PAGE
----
Say the Name vividly describes in the voice of a fourteen-year-old the experiences of a Jewish girl who was imprisoned in Ravensbruck Concentration Camp during World War II. Miraculously, Judita Sternova of Kurima, Czechoslovakia, survives persecutions, hiding, flight, capture, deportation, and the Camp. Like the few other surviving Jews, she could not bear to remain in her village emptied of family and other Jews and emigrates to England and, eventually, the United States. After more than fifty years Sherman gets up from her years of memories, private resistance, and public silence to write this book. She is triggered to do so upon hearing a lecture by Professor Carrasco at Princeton on "Religion and the Terror of History."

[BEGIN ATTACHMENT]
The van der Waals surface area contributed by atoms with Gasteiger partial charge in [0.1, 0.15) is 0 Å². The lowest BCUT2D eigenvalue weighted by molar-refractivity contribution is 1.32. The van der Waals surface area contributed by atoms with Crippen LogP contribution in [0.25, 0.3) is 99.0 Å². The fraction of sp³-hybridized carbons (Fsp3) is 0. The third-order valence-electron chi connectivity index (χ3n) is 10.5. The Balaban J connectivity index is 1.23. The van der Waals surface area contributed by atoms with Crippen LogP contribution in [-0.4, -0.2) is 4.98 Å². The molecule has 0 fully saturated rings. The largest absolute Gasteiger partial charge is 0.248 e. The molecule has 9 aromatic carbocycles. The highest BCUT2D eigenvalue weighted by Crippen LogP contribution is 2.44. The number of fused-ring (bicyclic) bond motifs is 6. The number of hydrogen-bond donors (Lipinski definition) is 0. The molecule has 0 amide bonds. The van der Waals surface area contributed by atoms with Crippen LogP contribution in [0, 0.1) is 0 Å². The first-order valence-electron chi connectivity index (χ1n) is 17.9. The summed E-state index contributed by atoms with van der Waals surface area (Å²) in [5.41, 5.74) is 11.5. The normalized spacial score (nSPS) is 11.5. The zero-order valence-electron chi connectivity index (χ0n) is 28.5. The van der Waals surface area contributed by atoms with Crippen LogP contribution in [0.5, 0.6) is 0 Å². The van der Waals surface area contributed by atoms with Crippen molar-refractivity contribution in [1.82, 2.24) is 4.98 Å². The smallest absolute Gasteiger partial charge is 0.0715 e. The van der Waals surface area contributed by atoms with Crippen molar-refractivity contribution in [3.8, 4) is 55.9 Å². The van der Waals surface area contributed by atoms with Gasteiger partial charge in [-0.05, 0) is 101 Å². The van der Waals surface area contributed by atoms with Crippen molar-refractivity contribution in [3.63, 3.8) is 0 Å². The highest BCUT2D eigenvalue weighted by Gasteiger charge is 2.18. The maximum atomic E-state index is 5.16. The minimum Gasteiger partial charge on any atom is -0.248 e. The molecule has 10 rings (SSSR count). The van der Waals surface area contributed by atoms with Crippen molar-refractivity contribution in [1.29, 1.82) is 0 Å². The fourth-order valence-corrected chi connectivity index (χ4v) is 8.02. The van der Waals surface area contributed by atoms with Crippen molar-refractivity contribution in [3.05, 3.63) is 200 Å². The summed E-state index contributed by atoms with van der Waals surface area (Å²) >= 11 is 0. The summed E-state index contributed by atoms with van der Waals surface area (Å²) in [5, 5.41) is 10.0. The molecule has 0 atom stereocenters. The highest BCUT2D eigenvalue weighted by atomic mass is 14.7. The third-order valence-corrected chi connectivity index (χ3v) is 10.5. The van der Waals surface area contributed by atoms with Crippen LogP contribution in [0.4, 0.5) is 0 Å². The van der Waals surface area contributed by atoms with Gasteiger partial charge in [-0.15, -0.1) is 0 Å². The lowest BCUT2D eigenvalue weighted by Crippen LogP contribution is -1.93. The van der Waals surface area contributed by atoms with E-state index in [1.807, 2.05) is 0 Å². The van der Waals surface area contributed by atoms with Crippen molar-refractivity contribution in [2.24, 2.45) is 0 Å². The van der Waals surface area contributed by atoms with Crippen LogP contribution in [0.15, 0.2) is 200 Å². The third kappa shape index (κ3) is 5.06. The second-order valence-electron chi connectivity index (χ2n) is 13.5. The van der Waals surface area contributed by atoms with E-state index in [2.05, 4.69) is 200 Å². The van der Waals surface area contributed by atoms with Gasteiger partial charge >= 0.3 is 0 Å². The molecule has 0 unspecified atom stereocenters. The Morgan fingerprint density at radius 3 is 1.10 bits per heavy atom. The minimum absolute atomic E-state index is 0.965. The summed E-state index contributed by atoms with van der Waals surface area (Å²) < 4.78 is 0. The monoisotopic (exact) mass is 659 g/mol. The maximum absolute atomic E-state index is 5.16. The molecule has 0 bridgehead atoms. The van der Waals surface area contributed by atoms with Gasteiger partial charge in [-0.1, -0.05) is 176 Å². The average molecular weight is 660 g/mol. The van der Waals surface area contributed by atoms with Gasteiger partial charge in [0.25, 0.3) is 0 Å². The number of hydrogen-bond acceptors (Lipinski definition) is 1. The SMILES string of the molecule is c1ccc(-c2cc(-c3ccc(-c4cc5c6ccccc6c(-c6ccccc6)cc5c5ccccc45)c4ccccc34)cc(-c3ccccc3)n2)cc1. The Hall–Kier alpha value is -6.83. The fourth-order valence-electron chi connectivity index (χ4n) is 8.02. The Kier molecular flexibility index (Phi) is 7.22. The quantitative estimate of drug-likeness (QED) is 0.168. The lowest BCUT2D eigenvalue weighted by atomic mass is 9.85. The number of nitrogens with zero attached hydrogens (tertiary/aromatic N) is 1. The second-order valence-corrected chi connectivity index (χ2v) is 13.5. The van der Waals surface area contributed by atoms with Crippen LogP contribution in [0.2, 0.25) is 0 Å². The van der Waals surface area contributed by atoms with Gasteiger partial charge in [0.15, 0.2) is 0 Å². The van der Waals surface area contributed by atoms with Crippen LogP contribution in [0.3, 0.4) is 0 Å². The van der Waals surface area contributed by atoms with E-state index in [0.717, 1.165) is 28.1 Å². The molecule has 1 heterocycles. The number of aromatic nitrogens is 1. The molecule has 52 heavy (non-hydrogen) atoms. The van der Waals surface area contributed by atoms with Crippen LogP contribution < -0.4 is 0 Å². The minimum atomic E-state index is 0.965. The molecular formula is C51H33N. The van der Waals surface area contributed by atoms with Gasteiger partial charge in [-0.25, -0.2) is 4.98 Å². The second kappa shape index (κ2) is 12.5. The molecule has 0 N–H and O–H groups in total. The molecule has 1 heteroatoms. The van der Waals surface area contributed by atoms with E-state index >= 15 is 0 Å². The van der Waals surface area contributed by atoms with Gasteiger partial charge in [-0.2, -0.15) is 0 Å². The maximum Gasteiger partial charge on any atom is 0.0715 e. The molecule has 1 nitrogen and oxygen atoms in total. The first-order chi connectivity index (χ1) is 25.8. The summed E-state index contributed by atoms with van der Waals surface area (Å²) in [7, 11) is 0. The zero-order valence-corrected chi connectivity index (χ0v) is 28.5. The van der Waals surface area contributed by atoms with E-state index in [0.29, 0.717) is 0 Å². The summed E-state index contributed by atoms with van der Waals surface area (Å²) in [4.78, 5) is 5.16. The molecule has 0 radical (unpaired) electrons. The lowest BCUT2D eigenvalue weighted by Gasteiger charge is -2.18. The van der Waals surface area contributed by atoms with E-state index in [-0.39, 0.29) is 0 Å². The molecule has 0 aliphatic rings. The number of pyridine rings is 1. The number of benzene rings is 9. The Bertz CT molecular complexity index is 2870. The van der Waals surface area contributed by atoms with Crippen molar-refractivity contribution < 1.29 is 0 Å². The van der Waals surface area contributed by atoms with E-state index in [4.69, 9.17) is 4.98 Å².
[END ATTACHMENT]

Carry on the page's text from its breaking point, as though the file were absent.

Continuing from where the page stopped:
The narrative is interspersed with Sherman's powerful poems that grab the reader's attention. Poignant original drawings made secretly by imprisoned women of Ravensbruck, at risk of their lives, illuminate the text. Sherman courageously bears witness to the terror of man and simultaneously challenges God for answers.
This book should "jolt us into remembrance, warning, and action."